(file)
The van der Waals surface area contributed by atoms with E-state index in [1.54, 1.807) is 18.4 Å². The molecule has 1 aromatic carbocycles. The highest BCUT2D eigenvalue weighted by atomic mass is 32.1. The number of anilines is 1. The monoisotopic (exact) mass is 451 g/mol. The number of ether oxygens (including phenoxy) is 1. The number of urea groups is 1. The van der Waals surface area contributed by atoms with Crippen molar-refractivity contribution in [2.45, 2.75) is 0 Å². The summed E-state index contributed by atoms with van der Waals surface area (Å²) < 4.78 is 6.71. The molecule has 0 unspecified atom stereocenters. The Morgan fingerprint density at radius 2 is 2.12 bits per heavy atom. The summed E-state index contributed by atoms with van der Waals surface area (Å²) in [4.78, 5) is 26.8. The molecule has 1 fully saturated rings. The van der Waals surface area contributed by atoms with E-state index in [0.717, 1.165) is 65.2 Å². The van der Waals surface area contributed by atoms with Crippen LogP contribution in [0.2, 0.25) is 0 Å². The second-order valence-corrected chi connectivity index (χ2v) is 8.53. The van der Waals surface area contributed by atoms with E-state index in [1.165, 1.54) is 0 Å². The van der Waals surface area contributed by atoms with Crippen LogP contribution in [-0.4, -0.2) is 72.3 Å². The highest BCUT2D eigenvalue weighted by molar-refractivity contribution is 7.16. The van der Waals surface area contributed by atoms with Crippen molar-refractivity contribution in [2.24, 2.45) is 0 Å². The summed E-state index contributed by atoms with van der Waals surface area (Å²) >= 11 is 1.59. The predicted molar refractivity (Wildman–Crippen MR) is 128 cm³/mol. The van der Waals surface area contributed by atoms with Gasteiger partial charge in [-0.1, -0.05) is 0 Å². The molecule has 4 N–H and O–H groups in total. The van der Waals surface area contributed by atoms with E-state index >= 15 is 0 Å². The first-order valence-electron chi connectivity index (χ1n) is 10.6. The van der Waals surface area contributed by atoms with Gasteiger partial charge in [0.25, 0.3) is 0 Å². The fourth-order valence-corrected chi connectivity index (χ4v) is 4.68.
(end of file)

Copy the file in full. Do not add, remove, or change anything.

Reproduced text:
The van der Waals surface area contributed by atoms with E-state index in [1.54, 1.807) is 18.4 Å². The molecule has 1 aromatic carbocycles. The highest BCUT2D eigenvalue weighted by atomic mass is 32.1. The number of anilines is 1. The monoisotopic (exact) mass is 451 g/mol. The number of ether oxygens (including phenoxy) is 1. The number of urea groups is 1. The van der Waals surface area contributed by atoms with Crippen molar-refractivity contribution in [2.45, 2.75) is 0 Å². The summed E-state index contributed by atoms with van der Waals surface area (Å²) < 4.78 is 6.71. The molecule has 0 unspecified atom stereocenters. The Morgan fingerprint density at radius 2 is 2.12 bits per heavy atom. The summed E-state index contributed by atoms with van der Waals surface area (Å²) in [4.78, 5) is 26.8. The molecule has 1 fully saturated rings. The van der Waals surface area contributed by atoms with E-state index in [0.717, 1.165) is 65.2 Å². The van der Waals surface area contributed by atoms with Crippen LogP contribution in [0.2, 0.25) is 0 Å². The second-order valence-corrected chi connectivity index (χ2v) is 8.53. The van der Waals surface area contributed by atoms with E-state index in [1.165, 1.54) is 0 Å². The van der Waals surface area contributed by atoms with Crippen LogP contribution in [-0.4, -0.2) is 72.3 Å². The highest BCUT2D eigenvalue weighted by molar-refractivity contribution is 7.16. The van der Waals surface area contributed by atoms with Crippen molar-refractivity contribution in [2.24, 2.45) is 0 Å². The summed E-state index contributed by atoms with van der Waals surface area (Å²) >= 11 is 1.59. The predicted molar refractivity (Wildman–Crippen MR) is 128 cm³/mol. The van der Waals surface area contributed by atoms with Gasteiger partial charge in [-0.1, -0.05) is 0 Å². The molecule has 4 N–H and O–H groups in total. The van der Waals surface area contributed by atoms with E-state index >= 15 is 0 Å². The first-order valence-electron chi connectivity index (χ1n) is 10.6. The van der Waals surface area contributed by atoms with Gasteiger partial charge in [0.25, 0.3) is 0 Å². The fourth-order valence-corrected chi connectivity index (χ4v) is 4.68.